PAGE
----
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Do building product manufacturers do enough to support architects?

Are building product manufacturers doing everything they can to support architects using their products? According to a new study byThe American Institute of Architects (AIA), maybe not.

The landmark study, "The Architect's Journey to Specification," assesses the cultural, technical and information influences in the choices made by America's building design professionals. The research looking into the preferences, habits and attitudes of architects in their roles as specifiers of building products also shows that transparency and knowledge sharing are critical to influencing choices about products to be used.

Offering a wealth of insights into the role of the architect in specification, the study notes architects are calling on building product manufacturers to advance their digital capabilities, as well as their ability to consult and advice customers throughout the many phases of a construction project.

Michele Russo, Senior Director of Research for the AIA, says the architect's role in specification is well-known in the construction industry, but how they make their choices and decisions is often confusing to many. "The Architect's Journey to Specification provides a broad view into the process for architects across the United States, in small and large firms, focusing on multiple project types, across the design, specification, and approval stages of a project," she says.

In the architecture and construction industry, relationships are important, especially as architects and designers are inclined to rely on products they've used in the past, putting trust in products they are familiar with. The study reinforces that architects are interested in long-term relationships with trusted partners who can provide additional knowledge and expertise.

Recommendations from the report include:

  1. Improved websites. Architects want product websites that are clear, concise, up-to-date, and easy to navigate. They also want easy access (no sign-up to view product information) and access to detailed information, including building information models and objects.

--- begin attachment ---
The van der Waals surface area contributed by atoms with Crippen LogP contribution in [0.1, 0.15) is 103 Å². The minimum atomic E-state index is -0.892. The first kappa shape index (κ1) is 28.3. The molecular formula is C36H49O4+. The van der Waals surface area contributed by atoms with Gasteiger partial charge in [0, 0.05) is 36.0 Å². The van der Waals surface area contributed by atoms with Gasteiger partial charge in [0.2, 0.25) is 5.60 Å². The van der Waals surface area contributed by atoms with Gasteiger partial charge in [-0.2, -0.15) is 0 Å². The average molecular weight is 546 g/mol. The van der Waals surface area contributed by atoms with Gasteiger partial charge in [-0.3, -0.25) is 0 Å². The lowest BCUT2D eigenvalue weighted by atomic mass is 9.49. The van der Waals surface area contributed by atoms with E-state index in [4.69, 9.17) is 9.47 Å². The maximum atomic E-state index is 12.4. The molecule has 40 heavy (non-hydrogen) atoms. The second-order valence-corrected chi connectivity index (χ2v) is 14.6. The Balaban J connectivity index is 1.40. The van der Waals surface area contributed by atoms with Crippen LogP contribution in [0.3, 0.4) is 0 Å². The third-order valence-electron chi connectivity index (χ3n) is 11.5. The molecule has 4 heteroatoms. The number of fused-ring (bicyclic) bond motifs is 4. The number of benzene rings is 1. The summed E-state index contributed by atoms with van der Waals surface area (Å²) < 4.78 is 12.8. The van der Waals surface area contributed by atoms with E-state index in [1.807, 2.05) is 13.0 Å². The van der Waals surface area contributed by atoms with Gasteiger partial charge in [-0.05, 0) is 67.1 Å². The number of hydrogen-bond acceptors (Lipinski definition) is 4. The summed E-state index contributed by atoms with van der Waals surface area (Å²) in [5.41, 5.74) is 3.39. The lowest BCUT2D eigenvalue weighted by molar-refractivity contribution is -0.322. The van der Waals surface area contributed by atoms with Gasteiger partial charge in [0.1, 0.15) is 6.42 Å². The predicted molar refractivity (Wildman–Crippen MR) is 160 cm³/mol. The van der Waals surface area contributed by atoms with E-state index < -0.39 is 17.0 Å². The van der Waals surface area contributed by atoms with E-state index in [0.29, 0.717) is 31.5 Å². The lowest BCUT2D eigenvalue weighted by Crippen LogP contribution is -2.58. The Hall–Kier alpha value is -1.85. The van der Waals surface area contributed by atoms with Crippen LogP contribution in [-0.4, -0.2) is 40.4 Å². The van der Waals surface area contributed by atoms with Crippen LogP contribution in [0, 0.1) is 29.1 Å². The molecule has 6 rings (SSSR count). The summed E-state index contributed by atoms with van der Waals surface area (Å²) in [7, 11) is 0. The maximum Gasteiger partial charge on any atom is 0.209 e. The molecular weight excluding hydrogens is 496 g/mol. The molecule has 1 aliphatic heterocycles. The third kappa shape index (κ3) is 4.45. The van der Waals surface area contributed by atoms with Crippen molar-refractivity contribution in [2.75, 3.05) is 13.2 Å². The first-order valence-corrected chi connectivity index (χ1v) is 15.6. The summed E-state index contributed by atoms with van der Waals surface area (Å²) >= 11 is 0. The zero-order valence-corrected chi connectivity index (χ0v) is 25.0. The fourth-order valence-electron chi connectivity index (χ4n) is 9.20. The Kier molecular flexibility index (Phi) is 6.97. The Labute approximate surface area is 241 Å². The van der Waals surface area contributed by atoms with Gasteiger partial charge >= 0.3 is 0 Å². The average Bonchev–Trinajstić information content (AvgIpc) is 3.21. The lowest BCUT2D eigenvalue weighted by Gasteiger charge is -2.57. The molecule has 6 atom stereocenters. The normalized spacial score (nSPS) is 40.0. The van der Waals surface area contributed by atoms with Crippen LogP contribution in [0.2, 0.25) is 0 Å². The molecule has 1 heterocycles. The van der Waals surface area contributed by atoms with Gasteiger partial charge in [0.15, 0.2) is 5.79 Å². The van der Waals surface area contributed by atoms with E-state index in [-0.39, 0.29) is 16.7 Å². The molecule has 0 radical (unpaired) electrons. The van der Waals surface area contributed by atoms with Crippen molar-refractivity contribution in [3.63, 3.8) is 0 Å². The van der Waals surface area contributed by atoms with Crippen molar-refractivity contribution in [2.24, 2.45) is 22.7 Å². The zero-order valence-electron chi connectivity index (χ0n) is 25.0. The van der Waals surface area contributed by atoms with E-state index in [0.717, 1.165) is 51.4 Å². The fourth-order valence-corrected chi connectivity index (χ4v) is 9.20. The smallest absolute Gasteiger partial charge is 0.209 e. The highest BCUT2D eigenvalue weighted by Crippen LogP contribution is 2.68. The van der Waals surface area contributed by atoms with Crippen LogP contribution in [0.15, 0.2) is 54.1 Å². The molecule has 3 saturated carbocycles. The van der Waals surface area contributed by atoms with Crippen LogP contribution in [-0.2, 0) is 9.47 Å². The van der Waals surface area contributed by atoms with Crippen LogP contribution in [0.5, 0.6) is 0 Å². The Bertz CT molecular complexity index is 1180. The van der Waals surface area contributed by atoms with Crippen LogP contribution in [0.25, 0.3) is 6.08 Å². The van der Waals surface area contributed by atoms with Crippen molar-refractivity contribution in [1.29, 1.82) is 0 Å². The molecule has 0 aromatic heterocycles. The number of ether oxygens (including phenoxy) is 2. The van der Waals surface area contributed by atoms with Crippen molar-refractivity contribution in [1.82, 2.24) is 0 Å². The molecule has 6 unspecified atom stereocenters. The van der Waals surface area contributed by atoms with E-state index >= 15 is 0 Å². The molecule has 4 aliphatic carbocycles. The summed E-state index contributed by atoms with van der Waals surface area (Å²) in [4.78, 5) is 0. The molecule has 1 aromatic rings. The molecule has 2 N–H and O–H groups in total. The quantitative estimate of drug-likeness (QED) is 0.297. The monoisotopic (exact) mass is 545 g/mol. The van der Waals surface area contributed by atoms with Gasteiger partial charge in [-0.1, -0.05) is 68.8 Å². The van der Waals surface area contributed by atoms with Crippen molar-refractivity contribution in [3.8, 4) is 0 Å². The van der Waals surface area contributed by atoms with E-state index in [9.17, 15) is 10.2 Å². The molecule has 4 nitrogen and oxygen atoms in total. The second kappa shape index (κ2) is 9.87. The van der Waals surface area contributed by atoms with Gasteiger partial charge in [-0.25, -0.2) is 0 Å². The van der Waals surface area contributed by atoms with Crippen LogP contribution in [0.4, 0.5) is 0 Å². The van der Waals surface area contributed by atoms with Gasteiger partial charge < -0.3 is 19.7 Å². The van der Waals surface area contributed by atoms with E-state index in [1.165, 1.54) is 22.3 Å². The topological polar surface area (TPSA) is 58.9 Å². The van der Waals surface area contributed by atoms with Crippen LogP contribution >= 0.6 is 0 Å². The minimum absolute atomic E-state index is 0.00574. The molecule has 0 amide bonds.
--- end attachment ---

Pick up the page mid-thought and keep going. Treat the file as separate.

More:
2. Focus on education. Architects are required to take continuing education courses in order to maintain their license. Manufacturers can capitalize on this by creating and offering online and face-to-face educational programming that qualifies for continuing education credits. Beware the product pitch disguised as education. Relationships have been damaged over such miscues.
  3. Be an expert. Architects want to talk to manufacturer representatives who know technical information about the product. Manufacturers should prepare your sales force to be highly knowledgeable about their products-and arm them with specifications for those products.
  4. Be proactive. Architects see manufacturers as important influence agents in specification phase of a project. Their time is typically very limited, so manufacturers should prepare their sales teams to understand the customer's pain points first. That can help lead to a larger discussion about new product lines.
  5. Be transparent. The more open a manufacturer can be about the specification for a product, the more loyalty and trust will be fostered with the architect. This will translate to greater market share, as architects start to look at the manufacturer as an extension of their project teams.

John Crosby, managing director of corporate partnerships at AIA, says the report has major implications for manufacturers of building and construction materials. "The level of detail in the results provides a roadmap for future engagement with architects in order to gain preference in specification choices," he says. "The ability to filter the data online makes this report a must-have planning resource."

Do you feel you get enough support from building product manufacturers? What else can they do to ensure you have the information and support you need?

We'd love to hear your thoughts.


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